The crop markets remained strong Monday. The weekly USDA Export Inspections report seemed disappointing for corn market bulls, since the stated total fell well short of the forecast range. Having stock market indexes fall sharply wasn’t helpful either. Nevertheless, corn futures sustained their Sunday night gains today, thereby seeming to reflect optimism about the demand outlook. March corn futures climbed 10.25 cents to $4.06/bushel at Monday’s close, while July rose 8.25 to $4.20.

News of Chinese purchases sparked the bullish soy move. The soybean and product markets rose strongly Sunday night, then surged in response to early news of a large (233,000-tonne) sale to China. The weekly Export Inspections report seemed market neutral, but U.S. dollar strength and stock market weakness might easily have proved bearish. Ultimately, technical buying and demand optimism appeared to power the surge. March soybean futures jumped 37.75 cents to $10.4525/bushel at their Monday settlement, while March soyoil moved up 0.78 to 32.87 cents/pound, and March meal vaulted $13.6 to $354.0/ton.

Talk of Chinese buying may have supported wheat. Although recent snowfall over the Great Plains has not been particularly heavy, the threat of winter kill in current frigid conditions seems rather modest. Still, wheat futures remained strong Monday, thereby seeming to reflect talk of large sales to China, with U.S. wheat reportedly being part of the transaction. March CBOT wheat advanced 7.75 cents to $5.89/bushel in late Monday action, while March KC wheat rallied 7.75 cents to $6.2475/bushel, and March MWE wheat ran up 10.5 to $6.215.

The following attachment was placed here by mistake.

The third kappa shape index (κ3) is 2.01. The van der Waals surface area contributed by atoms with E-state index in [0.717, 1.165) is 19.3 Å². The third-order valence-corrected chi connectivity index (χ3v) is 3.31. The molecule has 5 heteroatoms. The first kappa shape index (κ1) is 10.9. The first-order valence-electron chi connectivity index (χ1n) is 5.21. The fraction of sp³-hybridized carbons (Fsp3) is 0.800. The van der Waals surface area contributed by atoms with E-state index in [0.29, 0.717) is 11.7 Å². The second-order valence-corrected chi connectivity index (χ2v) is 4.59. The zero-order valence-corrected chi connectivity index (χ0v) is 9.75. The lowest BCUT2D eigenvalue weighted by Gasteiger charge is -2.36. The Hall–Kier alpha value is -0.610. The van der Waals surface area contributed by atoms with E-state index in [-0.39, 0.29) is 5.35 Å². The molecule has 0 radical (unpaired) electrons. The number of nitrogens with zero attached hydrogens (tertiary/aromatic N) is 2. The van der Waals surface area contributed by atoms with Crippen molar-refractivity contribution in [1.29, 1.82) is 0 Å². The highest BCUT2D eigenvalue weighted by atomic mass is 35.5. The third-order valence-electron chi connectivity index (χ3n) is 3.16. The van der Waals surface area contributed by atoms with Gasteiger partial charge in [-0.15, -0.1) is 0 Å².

Cattle futures built on last week’s late strength. After dropping sharply through early December, cash cattle prices rebounded dramatically last week. That seemingly set the stage for more of the same during the days and weeks ahead, thereby encouraging follow-through buying in CME cattle & feeder futures as well. February live cattle lifted 0.55 cents to 166.22 cents/pound as Monday’s pit session ended, while April futures increased 0.87 cents to 165.45. January feeder cattle futures leapt 1.72 cents to 225.67 cents/pound and March feeders soared 1.92 cents to 223.37.

Depressed spot quotes seemed to undercut hog futures. The hog and pork industry is anticipating a seasonal rally during the days and weeks ahead. However, the fact that cash hog and pork prices continued sliding into the weekend apparently caused Chicago bulls to rethink the premiums already built into nearby futures. Today’s firmer pork quotes may have limited losses. February hog futures ended Monday having fallen 1.37 cents to 79.92 cents/pound, while June hogs slid 0.02 cents to 91.97.